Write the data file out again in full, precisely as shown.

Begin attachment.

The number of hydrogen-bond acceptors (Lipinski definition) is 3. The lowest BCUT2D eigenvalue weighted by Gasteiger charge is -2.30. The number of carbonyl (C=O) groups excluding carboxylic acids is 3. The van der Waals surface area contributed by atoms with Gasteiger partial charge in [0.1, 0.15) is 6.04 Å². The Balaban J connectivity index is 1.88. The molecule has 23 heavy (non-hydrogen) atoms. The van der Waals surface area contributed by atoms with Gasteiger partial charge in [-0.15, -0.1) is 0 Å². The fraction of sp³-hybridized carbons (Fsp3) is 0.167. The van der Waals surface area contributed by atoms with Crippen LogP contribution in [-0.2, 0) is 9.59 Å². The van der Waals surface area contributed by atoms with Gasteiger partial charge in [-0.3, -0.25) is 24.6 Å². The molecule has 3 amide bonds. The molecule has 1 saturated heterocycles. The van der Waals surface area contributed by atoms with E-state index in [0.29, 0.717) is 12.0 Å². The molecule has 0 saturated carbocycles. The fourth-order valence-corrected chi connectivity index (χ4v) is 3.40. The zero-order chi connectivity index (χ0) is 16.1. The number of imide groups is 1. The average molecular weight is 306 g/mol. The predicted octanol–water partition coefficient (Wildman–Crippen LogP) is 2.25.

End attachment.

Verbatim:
The number of hydrogen-bond acceptors (Lipinski definition) is 3. The lowest BCUT2D eigenvalue weighted by Gasteiger charge is -2.30. The number of carbonyl (C=O) groups excluding carboxylic acids is 3. The van der Waals surface area contributed by atoms with Gasteiger partial charge in [0.1, 0.15) is 6.04 Å². The Balaban J connectivity index is 1.88. The molecule has 23 heavy (non-hydrogen) atoms. The van der Waals surface area contributed by atoms with Gasteiger partial charge in [-0.15, -0.1) is 0 Å². The fraction of sp³-hybridized carbons (Fsp3) is 0.167. The van der Waals surface area contributed by atoms with Crippen LogP contribution in [-0.2, 0) is 9.59 Å². The van der Waals surface area contributed by atoms with Gasteiger partial charge in [-0.3, -0.25) is 24.6 Å². The molecule has 3 amide bonds. The molecule has 1 saturated heterocycles. The van der Waals surface area contributed by atoms with E-state index in [0.29, 0.717) is 12.0 Å². The molecule has 0 saturated carbocycles. The fourth-order valence-corrected chi connectivity index (χ4v) is 3.40. The zero-order chi connectivity index (χ0) is 16.1. The number of imide groups is 1. The average molecular weight is 306 g/mol. The predicted octanol–water partition coefficient (Wildman–Crippen LogP) is 2.25.